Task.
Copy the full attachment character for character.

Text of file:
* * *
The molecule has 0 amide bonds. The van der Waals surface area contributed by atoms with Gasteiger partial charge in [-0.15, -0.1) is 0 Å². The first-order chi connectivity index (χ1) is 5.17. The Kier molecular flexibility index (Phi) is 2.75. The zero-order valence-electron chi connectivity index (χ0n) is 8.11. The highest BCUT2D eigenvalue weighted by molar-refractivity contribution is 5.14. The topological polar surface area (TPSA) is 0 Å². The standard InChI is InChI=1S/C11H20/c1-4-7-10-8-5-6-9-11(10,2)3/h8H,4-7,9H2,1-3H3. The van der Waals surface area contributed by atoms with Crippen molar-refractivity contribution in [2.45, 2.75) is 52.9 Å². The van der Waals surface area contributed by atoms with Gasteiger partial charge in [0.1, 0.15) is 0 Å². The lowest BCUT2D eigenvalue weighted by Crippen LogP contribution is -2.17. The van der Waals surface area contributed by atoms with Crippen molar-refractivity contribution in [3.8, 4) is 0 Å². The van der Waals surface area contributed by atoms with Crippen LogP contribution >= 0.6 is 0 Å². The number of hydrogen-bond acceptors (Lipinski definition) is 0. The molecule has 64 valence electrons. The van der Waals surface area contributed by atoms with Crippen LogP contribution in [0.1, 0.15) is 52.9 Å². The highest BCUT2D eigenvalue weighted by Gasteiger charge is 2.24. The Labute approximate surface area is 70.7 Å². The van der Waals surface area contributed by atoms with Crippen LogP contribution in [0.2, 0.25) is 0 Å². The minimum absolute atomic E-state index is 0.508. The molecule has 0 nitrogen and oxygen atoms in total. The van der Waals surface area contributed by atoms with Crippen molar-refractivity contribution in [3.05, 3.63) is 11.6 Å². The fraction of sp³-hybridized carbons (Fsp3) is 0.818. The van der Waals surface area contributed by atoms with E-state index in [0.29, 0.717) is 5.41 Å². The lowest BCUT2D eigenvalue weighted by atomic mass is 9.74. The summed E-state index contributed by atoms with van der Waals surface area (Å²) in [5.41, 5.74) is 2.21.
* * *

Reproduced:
The molecule has 0 amide bonds. The van der Waals surface area contributed by atoms with Gasteiger partial charge in [-0.15, -0.1) is 0 Å². The first-order chi connectivity index (χ1) is 5.17. The Kier molecular flexibility index (Phi) is 2.75. The zero-order valence-electron chi connectivity index (χ0n) is 8.11. The highest BCUT2D eigenvalue weighted by molar-refractivity contribution is 5.14. The topological polar surface area (TPSA) is 0 Å². The standard InChI is InChI=1S/C11H20/c1-4-7-10-8-5-6-9-11(10,2)3/h8H,4-7,9H2,1-3H3. The van der Waals surface area contributed by atoms with Crippen molar-refractivity contribution in [2.45, 2.75) is 52.9 Å². The van der Waals surface area contributed by atoms with Gasteiger partial charge in [0.1, 0.15) is 0 Å². The lowest BCUT2D eigenvalue weighted by Crippen LogP contribution is -2.17. The van der Waals surface area contributed by atoms with Crippen molar-refractivity contribution in [3.8, 4) is 0 Å². The van der Waals surface area contributed by atoms with Crippen LogP contribution >= 0.6 is 0 Å². The number of hydrogen-bond acceptors (Lipinski definition) is 0. The molecule has 64 valence electrons. The van der Waals surface area contributed by atoms with Crippen LogP contribution in [0.1, 0.15) is 52.9 Å². The highest BCUT2D eigenvalue weighted by Gasteiger charge is 2.24. The Labute approximate surface area is 70.7 Å². The van der Waals surface area contributed by atoms with Crippen LogP contribution in [0.2, 0.25) is 0 Å². The minimum absolute atomic E-state index is 0.508. The molecule has 0 nitrogen and oxygen atoms in total. The van der Waals surface area contributed by atoms with Crippen molar-refractivity contribution in [3.05, 3.63) is 11.6 Å². The fraction of sp³-hybridized carbons (Fsp3) is 0.818. The van der Waals surface area contributed by atoms with E-state index in [0.29, 0.717) is 5.41 Å². The lowest BCUT2D eigenvalue weighted by atomic mass is 9.74. The summed E-state index contributed by atoms with van der Waals surface area (Å²) in [5.41, 5.74) is 2.21.